Again, that 61.5% fundedness is nothing to crow about.

More comments:

Minutes from the April 24, 2017 meeting of the PUBLIC PENSION OVERSIGHT BOARD — has comments/discussion on CERS separation.

Pension funds improved, but more must be done


Back in April: Kentucky’s pension deal offers lessons on risks, cost cuts

NEW YORK, April 28 (Reuters) – When Kentucky’s public pension put U.S. buyout firm KKR & Co LP in charge of its hedge fund investments in May 2015, its board expected the deal to save money and boost its returns.

For the Wall Street firm the deal paid off – over more than a year its unit, KKR Prisma, increased by nearly half the amount of money it managed on Kentucky´s behalf and its fee income rose by at least a quarter, according to KKR Prisma documents seen by Reuters.
Kentucky, so far, has come up short. While KKR promised to cut its fees and make one of its portfolio managers available to oversee investments at no cost, Kentucky’s hedge fund fee expenses rose at least 11 percent last year, according to estimates provided by the pension fund.

KKR said the increase in Kentucky’s fee expenses was in part because the discount was only effective from August last year, more than a year after the partnership started. Kentucky declined to explain why the discount kicked in later.

At the same time, those hedge fund investments failed to beat its benchmark index last year for the first time in five years.

To be sure, neither the setbacks nor the promised benefits would have radically changed Kentucky’s dire condition as one of the nation’s most underfunded public pension funds, with just over $16 billion in assets and a $18 billion funding shortfall.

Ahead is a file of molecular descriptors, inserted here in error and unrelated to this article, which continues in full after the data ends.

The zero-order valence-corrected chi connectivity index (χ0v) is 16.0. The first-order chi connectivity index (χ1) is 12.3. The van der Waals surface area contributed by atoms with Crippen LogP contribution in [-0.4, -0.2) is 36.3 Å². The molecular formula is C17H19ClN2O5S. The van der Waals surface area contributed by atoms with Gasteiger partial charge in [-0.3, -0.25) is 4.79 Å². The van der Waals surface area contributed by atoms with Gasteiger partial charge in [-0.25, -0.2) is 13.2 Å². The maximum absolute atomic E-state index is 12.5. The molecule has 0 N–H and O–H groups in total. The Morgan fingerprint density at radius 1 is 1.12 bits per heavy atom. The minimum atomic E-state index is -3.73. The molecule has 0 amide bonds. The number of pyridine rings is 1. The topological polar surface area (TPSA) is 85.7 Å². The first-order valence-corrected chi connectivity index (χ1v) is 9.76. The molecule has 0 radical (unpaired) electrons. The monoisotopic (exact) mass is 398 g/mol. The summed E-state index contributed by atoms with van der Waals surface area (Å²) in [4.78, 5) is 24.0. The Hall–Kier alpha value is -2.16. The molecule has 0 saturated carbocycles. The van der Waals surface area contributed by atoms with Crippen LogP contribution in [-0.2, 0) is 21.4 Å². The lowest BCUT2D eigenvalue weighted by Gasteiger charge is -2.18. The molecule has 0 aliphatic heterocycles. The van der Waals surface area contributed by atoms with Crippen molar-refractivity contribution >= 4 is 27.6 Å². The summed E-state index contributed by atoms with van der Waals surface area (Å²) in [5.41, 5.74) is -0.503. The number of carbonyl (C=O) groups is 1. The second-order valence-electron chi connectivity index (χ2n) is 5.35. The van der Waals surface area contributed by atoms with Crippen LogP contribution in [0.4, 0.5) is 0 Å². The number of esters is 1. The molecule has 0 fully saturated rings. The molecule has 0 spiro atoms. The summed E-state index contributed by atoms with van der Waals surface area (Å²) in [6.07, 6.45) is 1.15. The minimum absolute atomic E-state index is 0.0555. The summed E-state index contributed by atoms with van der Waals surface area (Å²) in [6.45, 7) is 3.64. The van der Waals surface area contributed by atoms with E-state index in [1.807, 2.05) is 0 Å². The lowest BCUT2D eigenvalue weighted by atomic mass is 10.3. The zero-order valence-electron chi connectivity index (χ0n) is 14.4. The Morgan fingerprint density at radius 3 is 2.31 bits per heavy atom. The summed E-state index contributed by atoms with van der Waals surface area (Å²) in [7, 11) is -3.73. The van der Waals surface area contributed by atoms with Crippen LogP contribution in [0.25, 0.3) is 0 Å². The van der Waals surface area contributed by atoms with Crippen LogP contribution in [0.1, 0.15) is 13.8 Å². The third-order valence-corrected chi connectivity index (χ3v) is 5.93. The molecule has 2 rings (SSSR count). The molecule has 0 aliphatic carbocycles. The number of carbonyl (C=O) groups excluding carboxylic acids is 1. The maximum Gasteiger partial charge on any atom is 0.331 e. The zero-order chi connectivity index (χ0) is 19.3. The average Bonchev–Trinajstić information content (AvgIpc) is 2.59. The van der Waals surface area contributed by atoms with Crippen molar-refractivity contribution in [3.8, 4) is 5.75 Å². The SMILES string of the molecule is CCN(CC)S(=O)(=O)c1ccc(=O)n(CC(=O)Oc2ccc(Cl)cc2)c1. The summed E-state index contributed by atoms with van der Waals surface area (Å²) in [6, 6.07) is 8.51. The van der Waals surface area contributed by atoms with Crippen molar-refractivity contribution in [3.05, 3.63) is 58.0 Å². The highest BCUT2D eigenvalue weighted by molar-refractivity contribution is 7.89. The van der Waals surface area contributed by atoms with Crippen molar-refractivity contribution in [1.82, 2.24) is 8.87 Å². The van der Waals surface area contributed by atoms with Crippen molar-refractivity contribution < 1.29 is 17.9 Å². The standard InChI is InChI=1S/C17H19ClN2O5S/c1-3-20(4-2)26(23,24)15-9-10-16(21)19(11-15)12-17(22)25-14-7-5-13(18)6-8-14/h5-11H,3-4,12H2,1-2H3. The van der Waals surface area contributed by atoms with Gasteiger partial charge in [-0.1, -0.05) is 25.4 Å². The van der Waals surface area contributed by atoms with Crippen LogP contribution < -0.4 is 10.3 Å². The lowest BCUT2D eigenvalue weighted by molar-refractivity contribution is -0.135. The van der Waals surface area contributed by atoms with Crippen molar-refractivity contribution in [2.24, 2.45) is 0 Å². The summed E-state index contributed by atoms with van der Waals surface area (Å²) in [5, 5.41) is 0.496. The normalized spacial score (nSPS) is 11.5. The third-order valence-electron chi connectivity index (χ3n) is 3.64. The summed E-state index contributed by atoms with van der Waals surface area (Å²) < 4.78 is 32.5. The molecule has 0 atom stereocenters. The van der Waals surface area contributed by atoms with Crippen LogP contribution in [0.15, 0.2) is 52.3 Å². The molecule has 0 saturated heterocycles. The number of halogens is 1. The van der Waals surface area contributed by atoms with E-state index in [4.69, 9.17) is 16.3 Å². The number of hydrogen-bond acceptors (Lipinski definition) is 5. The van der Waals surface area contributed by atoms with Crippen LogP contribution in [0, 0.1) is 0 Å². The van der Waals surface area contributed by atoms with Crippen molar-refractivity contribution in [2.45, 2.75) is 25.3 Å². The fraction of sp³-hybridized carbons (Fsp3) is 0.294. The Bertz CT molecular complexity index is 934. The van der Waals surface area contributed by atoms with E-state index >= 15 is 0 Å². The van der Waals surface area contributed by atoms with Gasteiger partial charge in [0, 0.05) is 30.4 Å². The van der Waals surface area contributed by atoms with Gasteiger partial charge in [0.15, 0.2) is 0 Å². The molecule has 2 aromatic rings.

But the deal highlights the potential pitfalls cash-strapped public pension funds face as they scramble to shore up their finances by chasing discounts and riskier investments. Hedge funds promise higher returns, but are more complex and riskier than, say, government bonds.
Rhodes-Kropf was the lead author of a Harvard Business School case study about a partnership between KKR and the Teacher Retirement System of Texas. KKR manages about $10 billion for the fund together with another buyout firm Apollo Global Management, LLC, according to the pension fund´s annual report.
Neither KKR, nor Apollo, nor the Texas pension fund, which manages $133 billion in total, would comment on their agreement or the fund’s performance.
The study showed that unlike Kentucky, Texas had several partnerships, including a $1 billion tie-up with the now-defunct Lehman Brothers.
The Texas fund also negotiated to pay less if some of the investments performed poorly.
“It´s really a question of: Do you have enough money to ask for a better deal? There´s no question there´s some risk to these partnerships,” Rhodes-Kropf said. “But if you get a big enough fee discount, then it may be worth the risk.”

The thing is, poorly-funded pensions like Kentucky’s are desperate and the hedge fund people know it. They would rather have some magic money machine to pump up fund values… and just going to the regularly publicly-traded market is unlikely to get you that.


Back in April, the pensions chair wanted more conservative valuation assumptions.